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Best League of Legends Champions For Solo Queue

Mike Plant  | 
Early game power and versatility are two of the most important skills for solo queue (Image via Riot Games)

Early game power and versatility are two of the most important skills for solo queue (Image via Riot Games)

Every champion is playable in League of Legends Solo Queue. Champion proficiency is much more important than only using the most played champions in the meta — and even then — the meta can change quickly and elevate or bury some champions.

However, over the course of League of Legends, some champions have remained relevant over numerous metas because they work very well in a team game populated by players queueing up alone or with only one friend.

Below are some of the recommended champions to rank up in Solo Queue. Some themes you might notice being repeated are early game power, versatility, and the ability to roam quickly and effectively.

Shen

Shen Champion

Shen’s global ultimate can help you win all over the map (Image via Riot Games)

Shen is an excellent pick in Solo Queue because of his ability to affect the map. His main tool to do so is his ultimate Stand United, allowing Shen to both shield an ally and teleport to their location. Shen also has great trading ability built into his kit. His passive Ki Barrier grants him a shield, and his ability Spirit’s Refuge blocks basic attacks. Shen’s Twilight Assault also helps him deal bonus damage on his auto attacks. Shen also has a mobility and CC spell in Shadow Dash, allowing him to use it offensively to taunt enemies or to escape from ganks.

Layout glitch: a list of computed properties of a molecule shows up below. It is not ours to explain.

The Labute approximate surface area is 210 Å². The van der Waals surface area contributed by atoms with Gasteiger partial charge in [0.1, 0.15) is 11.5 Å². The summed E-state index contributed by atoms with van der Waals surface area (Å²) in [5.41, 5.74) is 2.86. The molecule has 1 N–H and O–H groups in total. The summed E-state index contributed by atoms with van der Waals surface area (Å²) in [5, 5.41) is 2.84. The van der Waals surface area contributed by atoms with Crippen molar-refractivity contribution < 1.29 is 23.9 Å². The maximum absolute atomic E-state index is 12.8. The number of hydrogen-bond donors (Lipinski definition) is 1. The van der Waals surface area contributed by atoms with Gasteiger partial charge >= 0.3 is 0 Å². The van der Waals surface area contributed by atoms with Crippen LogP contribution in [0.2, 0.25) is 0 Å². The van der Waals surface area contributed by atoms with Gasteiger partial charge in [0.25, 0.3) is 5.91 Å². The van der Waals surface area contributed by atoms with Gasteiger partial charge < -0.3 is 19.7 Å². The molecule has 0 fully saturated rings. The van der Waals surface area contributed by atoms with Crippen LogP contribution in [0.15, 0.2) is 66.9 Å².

Shen may not be picked to dominate lane, especially with an ultimate that does not help himself in lane, but he trades very effectively with auto attackers. Besides being able to block their attacks with Spirit’s Refuge, Shen likes to build tank items like Ninja Tabi and Sunfire Cape. Shen has a harder time with spell based champions, but the shielding from his Ki Barrier helps him to stay healthy enough to farm.